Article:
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- Navigating Tough Choices in Government Cloud Computing
- The New Generation of Database
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- Targeting Advanced Threats: Proven Methods from Detection through Remediation
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Search Tags: Joe Petrillo
Probably every contracting officer has been tempted to do it. Lowball the size of an acquisition so that it falls under small business rules. Or accept a lowball bid from a contractor that knows better. A part of the Transportation Department tried this with a contractor that was about to graduate from the 8(a) program. Oops. The deal ended up in court. Lots of egg splatter to go around. Procurement attorney Joe Petrillo joined Tom Temin on the Federal Drive to explain the case in this week's legal loop segment.
ASBCA sounds like the people telling you to be nice to dogs. But the Armed Services Board of Contract Appeals is all about military contracting, and what happens when it goes wrong. The Board has adopted some new rules to help streamline things and iron out ambiguities. In this week's legal loop, Procurement Attorney Joe Petrillo joined Tom Temin on the Federal Drive with the details.
After spending $1 billion on a failed border security fence project, the Homeland Security Department restarted the project a couple of years ago. But it didn't get far. A $145 million award for seven new surveillance towers has been halted thanks to a successful protest. Raytheon filed the protest against the winning bidder, EFW, an affiliate of the Israeli defense contractor Elbit. The Government Accountability Office sustained the protest. In this week's legal loop segment, Procurement Attorney Joe Petrillo joined Tom Temin and Emily Kopp on the Federal Drive to sort out the case.
The Federal Acquisition Regulatory Council would require all contractors at the prime and sub levels to report counterfeit or suspected counterfeit parts to the government.
Congress back in 2012 ordered Defense agencies and contractors to get a handle on counterfeit or non-conforming electronic parts. The FAR Council has taken a liberal reading of the law, and now we're beginning to see the scope of the reporting that will be required. How does a half million new reports per year grab you? In this week's legal loop segment, Procurement Attorney Joe Petrillo joined Tom Temin and Emily Kopp on the Federal Drive for an explanation.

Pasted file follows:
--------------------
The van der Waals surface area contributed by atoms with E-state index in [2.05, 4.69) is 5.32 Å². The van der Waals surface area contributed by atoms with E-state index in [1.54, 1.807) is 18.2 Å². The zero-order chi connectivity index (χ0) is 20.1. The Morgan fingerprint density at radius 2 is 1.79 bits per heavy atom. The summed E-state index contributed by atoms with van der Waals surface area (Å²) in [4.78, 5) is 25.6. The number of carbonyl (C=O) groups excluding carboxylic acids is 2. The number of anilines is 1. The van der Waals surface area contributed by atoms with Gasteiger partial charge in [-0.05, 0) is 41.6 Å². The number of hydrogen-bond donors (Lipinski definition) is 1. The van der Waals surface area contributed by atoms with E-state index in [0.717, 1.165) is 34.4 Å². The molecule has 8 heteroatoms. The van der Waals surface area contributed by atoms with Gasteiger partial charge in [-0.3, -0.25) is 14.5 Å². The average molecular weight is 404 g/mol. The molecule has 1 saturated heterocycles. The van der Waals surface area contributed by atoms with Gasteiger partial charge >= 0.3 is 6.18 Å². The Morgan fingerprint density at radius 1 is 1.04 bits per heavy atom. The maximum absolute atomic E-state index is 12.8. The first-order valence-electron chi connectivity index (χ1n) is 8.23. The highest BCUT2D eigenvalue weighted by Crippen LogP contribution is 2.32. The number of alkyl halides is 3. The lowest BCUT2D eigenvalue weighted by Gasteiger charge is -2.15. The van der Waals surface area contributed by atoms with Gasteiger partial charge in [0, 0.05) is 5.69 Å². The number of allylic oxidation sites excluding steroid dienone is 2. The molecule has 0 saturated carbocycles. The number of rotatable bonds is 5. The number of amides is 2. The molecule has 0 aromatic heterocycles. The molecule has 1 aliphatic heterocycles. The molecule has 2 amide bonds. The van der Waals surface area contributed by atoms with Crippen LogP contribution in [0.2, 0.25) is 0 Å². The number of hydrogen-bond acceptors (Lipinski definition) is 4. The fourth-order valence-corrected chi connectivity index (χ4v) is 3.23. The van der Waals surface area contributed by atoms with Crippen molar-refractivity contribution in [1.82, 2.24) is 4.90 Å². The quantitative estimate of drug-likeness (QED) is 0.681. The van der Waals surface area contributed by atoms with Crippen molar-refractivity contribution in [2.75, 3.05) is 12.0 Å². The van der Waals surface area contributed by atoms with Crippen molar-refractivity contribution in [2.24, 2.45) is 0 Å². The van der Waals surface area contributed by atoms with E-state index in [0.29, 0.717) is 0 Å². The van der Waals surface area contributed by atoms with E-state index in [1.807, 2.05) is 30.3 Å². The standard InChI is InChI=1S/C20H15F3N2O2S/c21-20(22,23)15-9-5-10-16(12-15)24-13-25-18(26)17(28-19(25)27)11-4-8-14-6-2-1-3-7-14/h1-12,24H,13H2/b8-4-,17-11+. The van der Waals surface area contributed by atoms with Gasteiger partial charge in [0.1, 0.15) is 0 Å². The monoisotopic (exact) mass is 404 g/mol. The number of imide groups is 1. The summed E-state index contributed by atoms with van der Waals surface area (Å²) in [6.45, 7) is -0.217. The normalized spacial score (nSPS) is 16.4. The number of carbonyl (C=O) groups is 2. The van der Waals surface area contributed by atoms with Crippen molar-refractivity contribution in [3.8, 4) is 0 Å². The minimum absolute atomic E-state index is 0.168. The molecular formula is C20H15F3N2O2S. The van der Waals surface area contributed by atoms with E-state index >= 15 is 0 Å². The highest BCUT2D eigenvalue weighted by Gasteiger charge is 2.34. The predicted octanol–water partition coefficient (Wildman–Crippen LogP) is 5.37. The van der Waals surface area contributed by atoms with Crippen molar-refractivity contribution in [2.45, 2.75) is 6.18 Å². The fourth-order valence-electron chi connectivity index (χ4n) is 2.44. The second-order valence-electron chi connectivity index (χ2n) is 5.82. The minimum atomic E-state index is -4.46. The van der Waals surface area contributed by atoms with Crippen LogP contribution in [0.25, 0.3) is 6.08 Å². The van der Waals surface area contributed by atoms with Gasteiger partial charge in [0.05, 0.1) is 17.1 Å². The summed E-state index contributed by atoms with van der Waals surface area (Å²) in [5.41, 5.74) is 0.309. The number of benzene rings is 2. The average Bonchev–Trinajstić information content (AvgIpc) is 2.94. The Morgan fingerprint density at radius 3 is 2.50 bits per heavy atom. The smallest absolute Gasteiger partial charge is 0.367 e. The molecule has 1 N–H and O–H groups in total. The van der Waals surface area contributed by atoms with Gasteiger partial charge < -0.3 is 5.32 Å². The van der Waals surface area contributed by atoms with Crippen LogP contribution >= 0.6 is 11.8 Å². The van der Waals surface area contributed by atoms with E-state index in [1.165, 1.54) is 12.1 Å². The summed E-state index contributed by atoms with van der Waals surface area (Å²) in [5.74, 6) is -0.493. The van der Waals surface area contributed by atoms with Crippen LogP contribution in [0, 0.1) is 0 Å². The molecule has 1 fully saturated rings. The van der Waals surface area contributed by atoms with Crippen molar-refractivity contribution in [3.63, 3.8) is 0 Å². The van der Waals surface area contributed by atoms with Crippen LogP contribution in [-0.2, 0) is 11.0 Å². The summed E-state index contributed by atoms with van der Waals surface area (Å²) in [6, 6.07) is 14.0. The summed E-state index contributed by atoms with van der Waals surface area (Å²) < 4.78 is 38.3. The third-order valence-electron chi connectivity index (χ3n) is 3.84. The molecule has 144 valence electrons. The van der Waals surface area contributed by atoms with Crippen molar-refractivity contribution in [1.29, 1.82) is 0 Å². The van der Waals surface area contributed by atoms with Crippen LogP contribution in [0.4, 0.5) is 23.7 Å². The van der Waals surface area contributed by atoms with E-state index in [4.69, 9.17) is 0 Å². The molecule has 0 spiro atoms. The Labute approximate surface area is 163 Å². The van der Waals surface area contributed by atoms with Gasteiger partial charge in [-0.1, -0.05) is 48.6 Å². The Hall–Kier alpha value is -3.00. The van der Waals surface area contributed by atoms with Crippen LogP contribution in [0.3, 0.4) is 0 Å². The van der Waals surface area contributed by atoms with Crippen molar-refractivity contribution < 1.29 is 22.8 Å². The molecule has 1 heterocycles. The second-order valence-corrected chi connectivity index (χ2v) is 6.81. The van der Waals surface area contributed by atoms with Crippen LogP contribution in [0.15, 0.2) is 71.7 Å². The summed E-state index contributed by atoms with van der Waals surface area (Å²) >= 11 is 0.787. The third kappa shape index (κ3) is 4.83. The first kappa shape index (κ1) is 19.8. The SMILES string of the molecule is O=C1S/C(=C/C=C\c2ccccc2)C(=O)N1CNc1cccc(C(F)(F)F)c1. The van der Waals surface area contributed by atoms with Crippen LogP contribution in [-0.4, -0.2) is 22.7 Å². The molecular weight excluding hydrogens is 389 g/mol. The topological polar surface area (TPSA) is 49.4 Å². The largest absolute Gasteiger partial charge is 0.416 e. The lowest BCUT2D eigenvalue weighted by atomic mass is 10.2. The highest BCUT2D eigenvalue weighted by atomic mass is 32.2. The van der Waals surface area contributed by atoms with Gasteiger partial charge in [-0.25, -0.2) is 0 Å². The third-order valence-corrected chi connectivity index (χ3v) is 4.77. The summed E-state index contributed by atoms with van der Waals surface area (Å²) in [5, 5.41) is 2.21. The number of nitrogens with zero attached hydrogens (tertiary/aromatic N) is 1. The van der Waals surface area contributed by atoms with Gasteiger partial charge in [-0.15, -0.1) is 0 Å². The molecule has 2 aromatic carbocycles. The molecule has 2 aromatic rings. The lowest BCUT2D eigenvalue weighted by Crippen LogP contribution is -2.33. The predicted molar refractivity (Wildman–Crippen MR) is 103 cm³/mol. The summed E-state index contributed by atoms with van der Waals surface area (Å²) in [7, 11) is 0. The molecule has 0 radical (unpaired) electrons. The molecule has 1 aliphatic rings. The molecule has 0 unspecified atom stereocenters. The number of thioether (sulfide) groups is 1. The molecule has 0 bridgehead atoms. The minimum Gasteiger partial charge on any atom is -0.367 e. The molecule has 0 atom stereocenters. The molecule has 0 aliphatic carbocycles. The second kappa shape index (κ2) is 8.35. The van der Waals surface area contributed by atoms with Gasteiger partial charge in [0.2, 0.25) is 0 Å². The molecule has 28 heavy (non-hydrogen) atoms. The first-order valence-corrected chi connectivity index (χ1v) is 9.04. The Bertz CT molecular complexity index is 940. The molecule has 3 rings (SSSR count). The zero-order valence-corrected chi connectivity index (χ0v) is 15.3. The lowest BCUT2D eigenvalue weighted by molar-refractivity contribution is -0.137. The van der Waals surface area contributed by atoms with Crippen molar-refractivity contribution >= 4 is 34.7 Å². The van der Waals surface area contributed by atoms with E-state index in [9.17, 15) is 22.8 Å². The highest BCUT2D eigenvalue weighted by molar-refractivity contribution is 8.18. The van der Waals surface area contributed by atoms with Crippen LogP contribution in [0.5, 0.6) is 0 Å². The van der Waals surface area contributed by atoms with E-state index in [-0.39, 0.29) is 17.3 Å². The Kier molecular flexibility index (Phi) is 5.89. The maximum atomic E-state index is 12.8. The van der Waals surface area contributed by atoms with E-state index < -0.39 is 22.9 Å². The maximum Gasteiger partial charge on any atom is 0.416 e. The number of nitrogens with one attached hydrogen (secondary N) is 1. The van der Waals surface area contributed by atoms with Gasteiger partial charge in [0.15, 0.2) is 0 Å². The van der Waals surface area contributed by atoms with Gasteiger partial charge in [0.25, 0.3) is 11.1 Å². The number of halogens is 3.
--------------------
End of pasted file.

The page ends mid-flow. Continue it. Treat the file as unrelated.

A major war contractor is expecting a $45 million check from the U.S. government. A military appeals board has sided with Kellogg Brown & Root in its quest to get the government to reimburse it for security in Iraq. KBR paid out of its own pocket for private guards to protect convoys carrying supplies to the U.S. military. Procurement Attorney Joe Petrillo joined Tom Temin and Emily Kopp on the Federal Drive to take a closer look at the five-year battle in this week's Legal Loop.
How much should contractors charge the government for labor for a project? Perhaps not surprisingly, it depends on the type of contract and what the government instructed the contractor to do. It gets murkier when subcontractors are involved. In a long running case between QinetiQ and the General Services Administration, GSA is asking for millions it says the company overcharged. The company sued, saying it was doing what the government asked for. In this week's Legal Loop, procurement attorney Joe Petrillo joined Tom Temin and Emily Kopp on the Federal Drive to sort out this highly-watched case.
Government contractors are feeling pretty good about a recent U.S. Appeals Court decision. It says the government must act in good faith and deal fairly in all government contracts. Believe it or not, this was not always the case. In this week's Legal Loop, Procurement Attorney Joe Petrillo examined the ruling and its implications when he joined Tom Temin and Emily Kopp on the Federal Drive.
New statistics suggest agencies are taking a tougher stance with errant contractors. The Government Accountability Office charts a doubling of suspensions and debarments at six agencies in a single year. The numbers are even more dramatic when you look at the past five fiscal years. From 2009 to 2013, suspensions and debarments rose from 19 to 271. GAO says the agencies have addressed staffing issues, made it easier to report fraud or misconduct related to grants, and centralized their processes. In this week's legal loop segment, Tom and Emily spoke with procurement attorney Joe Petrillo. He explained the rise in numbers on the Federal Drive.
Tags: Federal Drive ,
The Pentagon has issued a final rule for dealing with counterfeit parts. Officials believe too many of them make their way into crucial electronic systems, threatening their reliability or compromising their security. The rule has been a long time coming. It affects both government buyers and industry suppliers. Joe Petrillo, a procurement attorney with the law firm Petrillo & Powell, spoke about some of the main aspects of the rule with Tom Temin and Emily Kopp on the Federal Drive.